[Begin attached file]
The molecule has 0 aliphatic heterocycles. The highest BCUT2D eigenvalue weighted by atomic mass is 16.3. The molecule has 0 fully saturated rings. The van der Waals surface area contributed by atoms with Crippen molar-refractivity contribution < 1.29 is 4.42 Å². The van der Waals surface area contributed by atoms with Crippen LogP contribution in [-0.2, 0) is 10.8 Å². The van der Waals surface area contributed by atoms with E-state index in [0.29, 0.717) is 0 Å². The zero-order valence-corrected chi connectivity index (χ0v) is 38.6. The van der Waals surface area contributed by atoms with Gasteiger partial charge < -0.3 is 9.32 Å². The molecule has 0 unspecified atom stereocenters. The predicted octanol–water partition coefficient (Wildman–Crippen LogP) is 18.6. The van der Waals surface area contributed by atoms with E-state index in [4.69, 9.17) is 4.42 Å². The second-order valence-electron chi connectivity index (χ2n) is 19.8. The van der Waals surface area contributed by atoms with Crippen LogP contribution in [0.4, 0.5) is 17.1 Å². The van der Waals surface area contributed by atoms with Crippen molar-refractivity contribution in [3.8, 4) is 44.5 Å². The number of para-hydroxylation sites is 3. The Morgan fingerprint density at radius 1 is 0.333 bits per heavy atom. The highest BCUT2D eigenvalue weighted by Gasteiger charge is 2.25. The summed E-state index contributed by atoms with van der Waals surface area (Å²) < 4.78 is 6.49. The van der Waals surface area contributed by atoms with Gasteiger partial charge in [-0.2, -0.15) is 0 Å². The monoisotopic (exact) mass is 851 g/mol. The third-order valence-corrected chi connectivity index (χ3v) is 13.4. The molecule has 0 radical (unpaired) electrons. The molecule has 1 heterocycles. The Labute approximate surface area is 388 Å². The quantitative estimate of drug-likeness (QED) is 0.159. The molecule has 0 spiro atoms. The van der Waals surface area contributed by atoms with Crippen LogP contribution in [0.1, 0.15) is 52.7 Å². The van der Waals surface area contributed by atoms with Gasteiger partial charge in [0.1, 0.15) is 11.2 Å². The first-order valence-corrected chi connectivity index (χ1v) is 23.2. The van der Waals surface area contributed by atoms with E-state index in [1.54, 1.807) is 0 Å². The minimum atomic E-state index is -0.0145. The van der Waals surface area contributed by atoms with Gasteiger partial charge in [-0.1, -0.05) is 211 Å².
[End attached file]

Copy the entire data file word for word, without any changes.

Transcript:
The molecule has 0 aliphatic heterocycles. The highest BCUT2D eigenvalue weighted by atomic mass is 16.3. The molecule has 0 fully saturated rings. The van der Waals surface area contributed by atoms with Crippen molar-refractivity contribution < 1.29 is 4.42 Å². The van der Waals surface area contributed by atoms with Crippen LogP contribution in [-0.2, 0) is 10.8 Å². The van der Waals surface area contributed by atoms with E-state index in [0.29, 0.717) is 0 Å². The zero-order valence-corrected chi connectivity index (χ0v) is 38.6. The van der Waals surface area contributed by atoms with Gasteiger partial charge < -0.3 is 9.32 Å². The molecule has 0 unspecified atom stereocenters. The predicted octanol–water partition coefficient (Wildman–Crippen LogP) is 18.6. The van der Waals surface area contributed by atoms with E-state index in [4.69, 9.17) is 4.42 Å². The second-order valence-electron chi connectivity index (χ2n) is 19.8. The van der Waals surface area contributed by atoms with Crippen LogP contribution in [0.4, 0.5) is 17.1 Å². The van der Waals surface area contributed by atoms with Crippen molar-refractivity contribution in [3.8, 4) is 44.5 Å². The number of para-hydroxylation sites is 3. The Morgan fingerprint density at radius 1 is 0.333 bits per heavy atom. The highest BCUT2D eigenvalue weighted by Gasteiger charge is 2.25. The summed E-state index contributed by atoms with van der Waals surface area (Å²) < 4.78 is 6.49. The van der Waals surface area contributed by atoms with Gasteiger partial charge in [-0.2, -0.15) is 0 Å². The monoisotopic (exact) mass is 851 g/mol. The third-order valence-corrected chi connectivity index (χ3v) is 13.4. The molecule has 0 radical (unpaired) electrons. The molecule has 1 heterocycles. The Labute approximate surface area is 388 Å². The quantitative estimate of drug-likeness (QED) is 0.159. The molecule has 0 spiro atoms. The van der Waals surface area contributed by atoms with Crippen LogP contribution in [0.1, 0.15) is 52.7 Å². The van der Waals surface area contributed by atoms with Gasteiger partial charge in [0.1, 0.15) is 11.2 Å². The first-order valence-corrected chi connectivity index (χ1v) is 23.2. The van der Waals surface area contributed by atoms with E-state index in [1.54, 1.807) is 0 Å². The minimum atomic E-state index is -0.0145. The van der Waals surface area contributed by atoms with Gasteiger partial charge in [-0.1, -0.05) is 211 Å².